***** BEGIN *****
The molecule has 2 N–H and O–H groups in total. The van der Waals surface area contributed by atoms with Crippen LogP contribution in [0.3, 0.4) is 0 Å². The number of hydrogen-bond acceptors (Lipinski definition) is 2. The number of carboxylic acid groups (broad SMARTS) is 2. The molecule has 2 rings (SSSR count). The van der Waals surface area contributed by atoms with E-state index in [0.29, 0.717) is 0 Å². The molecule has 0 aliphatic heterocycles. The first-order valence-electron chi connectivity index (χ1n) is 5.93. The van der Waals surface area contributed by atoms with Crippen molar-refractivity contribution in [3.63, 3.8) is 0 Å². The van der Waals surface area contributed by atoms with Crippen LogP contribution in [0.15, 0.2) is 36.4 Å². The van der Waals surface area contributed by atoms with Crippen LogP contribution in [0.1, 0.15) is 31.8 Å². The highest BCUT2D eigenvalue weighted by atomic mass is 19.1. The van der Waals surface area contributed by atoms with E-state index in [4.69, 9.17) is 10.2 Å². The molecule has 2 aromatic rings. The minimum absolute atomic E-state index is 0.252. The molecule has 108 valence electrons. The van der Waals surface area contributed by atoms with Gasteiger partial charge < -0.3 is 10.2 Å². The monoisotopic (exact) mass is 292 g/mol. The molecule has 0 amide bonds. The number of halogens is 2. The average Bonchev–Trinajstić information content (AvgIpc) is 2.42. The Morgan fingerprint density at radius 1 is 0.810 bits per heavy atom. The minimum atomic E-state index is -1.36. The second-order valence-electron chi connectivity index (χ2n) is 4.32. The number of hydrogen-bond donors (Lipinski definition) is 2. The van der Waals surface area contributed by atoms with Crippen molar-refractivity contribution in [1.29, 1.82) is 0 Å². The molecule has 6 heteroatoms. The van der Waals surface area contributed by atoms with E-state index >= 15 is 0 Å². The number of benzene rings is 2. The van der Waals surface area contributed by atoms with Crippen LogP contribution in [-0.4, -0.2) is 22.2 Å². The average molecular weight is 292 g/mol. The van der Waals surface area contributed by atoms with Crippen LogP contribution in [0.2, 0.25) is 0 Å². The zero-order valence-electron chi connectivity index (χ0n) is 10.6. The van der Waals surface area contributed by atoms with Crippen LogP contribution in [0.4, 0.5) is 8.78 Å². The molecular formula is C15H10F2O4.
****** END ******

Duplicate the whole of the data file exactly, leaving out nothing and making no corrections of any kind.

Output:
The molecule has 2 N–H and O–H groups in total. The van der Waals surface area contributed by atoms with Crippen LogP contribution in [0.3, 0.4) is 0 Å². The number of hydrogen-bond acceptors (Lipinski definition) is 2. The number of carboxylic acid groups (broad SMARTS) is 2. The molecule has 2 rings (SSSR count). The van der Waals surface area contributed by atoms with E-state index in [0.29, 0.717) is 0 Å². The molecule has 0 aliphatic heterocycles. The first-order valence-electron chi connectivity index (χ1n) is 5.93. The van der Waals surface area contributed by atoms with Crippen molar-refractivity contribution in [3.63, 3.8) is 0 Å². The van der Waals surface area contributed by atoms with Crippen LogP contribution in [0.15, 0.2) is 36.4 Å². The van der Waals surface area contributed by atoms with Crippen LogP contribution in [0.1, 0.15) is 31.8 Å². The highest BCUT2D eigenvalue weighted by atomic mass is 19.1. The van der Waals surface area contributed by atoms with E-state index in [4.69, 9.17) is 10.2 Å². The molecule has 2 aromatic rings. The minimum absolute atomic E-state index is 0.252. The molecule has 108 valence electrons. The van der Waals surface area contributed by atoms with Gasteiger partial charge < -0.3 is 10.2 Å². The monoisotopic (exact) mass is 292 g/mol. The molecule has 0 amide bonds. The number of halogens is 2. The average Bonchev–Trinajstić information content (AvgIpc) is 2.42. The Morgan fingerprint density at radius 1 is 0.810 bits per heavy atom. The minimum atomic E-state index is -1.36. The second-order valence-electron chi connectivity index (χ2n) is 4.32. The number of hydrogen-bond donors (Lipinski definition) is 2. The van der Waals surface area contributed by atoms with Crippen molar-refractivity contribution in [1.29, 1.82) is 0 Å². The molecule has 6 heteroatoms. The van der Waals surface area contributed by atoms with E-state index >= 15 is 0 Å². The number of benzene rings is 2. The van der Waals surface area contributed by atoms with Crippen LogP contribution in [-0.4, -0.2) is 22.2 Å². The average molecular weight is 292 g/mol. The van der Waals surface area contributed by atoms with Crippen LogP contribution in [0.2, 0.25) is 0 Å². The zero-order valence-electron chi connectivity index (χ0n) is 10.6. The van der Waals surface area contributed by atoms with Crippen LogP contribution in [0.4, 0.5) is 8.78 Å². The molecular formula is C15H10F2O4.